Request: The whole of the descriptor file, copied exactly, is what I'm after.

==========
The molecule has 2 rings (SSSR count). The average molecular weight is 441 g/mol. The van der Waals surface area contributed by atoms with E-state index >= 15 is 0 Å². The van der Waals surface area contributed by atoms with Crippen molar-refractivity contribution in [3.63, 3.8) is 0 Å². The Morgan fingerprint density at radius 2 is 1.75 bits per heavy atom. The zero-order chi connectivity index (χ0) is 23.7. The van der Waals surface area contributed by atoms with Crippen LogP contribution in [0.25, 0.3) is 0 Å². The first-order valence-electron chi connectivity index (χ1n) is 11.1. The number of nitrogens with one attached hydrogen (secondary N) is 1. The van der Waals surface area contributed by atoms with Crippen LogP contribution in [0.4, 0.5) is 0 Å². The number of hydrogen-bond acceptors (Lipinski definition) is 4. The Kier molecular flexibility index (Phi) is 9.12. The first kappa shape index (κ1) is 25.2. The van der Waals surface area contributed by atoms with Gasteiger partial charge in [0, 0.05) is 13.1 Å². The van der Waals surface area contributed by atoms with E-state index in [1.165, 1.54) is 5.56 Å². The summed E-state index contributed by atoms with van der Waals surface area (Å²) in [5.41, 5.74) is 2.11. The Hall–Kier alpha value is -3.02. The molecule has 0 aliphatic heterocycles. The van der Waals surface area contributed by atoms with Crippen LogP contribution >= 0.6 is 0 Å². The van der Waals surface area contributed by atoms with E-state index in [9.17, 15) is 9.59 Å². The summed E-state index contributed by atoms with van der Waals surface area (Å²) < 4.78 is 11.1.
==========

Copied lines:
The molecule has 2 rings (SSSR count). The average molecular weight is 441 g/mol. The van der Waals surface area contributed by atoms with E-state index >= 15 is 0 Å². The van der Waals surface area contributed by atoms with Crippen molar-refractivity contribution in [3.63, 3.8) is 0 Å². The Morgan fingerprint density at radius 2 is 1.75 bits per heavy atom. The zero-order chi connectivity index (χ0) is 23.7. The van der Waals surface area contributed by atoms with Crippen LogP contribution in [0.25, 0.3) is 0 Å². The first-order valence-electron chi connectivity index (χ1n) is 11.1. The number of nitrogens with one attached hydrogen (secondary N) is 1. The van der Waals surface area contributed by atoms with Crippen LogP contribution in [0.4, 0.5) is 0 Å². The number of hydrogen-bond acceptors (Lipinski definition) is 4. The Kier molecular flexibility index (Phi) is 9.12. The first kappa shape index (κ1) is 25.2. The van der Waals surface area contributed by atoms with Gasteiger partial charge in [0, 0.05) is 13.1 Å². The van der Waals surface area contributed by atoms with E-state index in [1.165, 1.54) is 5.56 Å². The summed E-state index contributed by atoms with van der Waals surface area (Å²) in [5.41, 5.74) is 2.11. The Hall–Kier alpha value is -3.02. The molecule has 0 aliphatic heterocycles. The van der Waals surface area contributed by atoms with Crippen LogP contribution >= 0.6 is 0 Å². The van der Waals surface area contributed by atoms with E-state index in [9.17, 15) is 9.59 Å². The summed E-state index contributed by atoms with van der Waals surface area (Å²) < 4.78 is 11.1.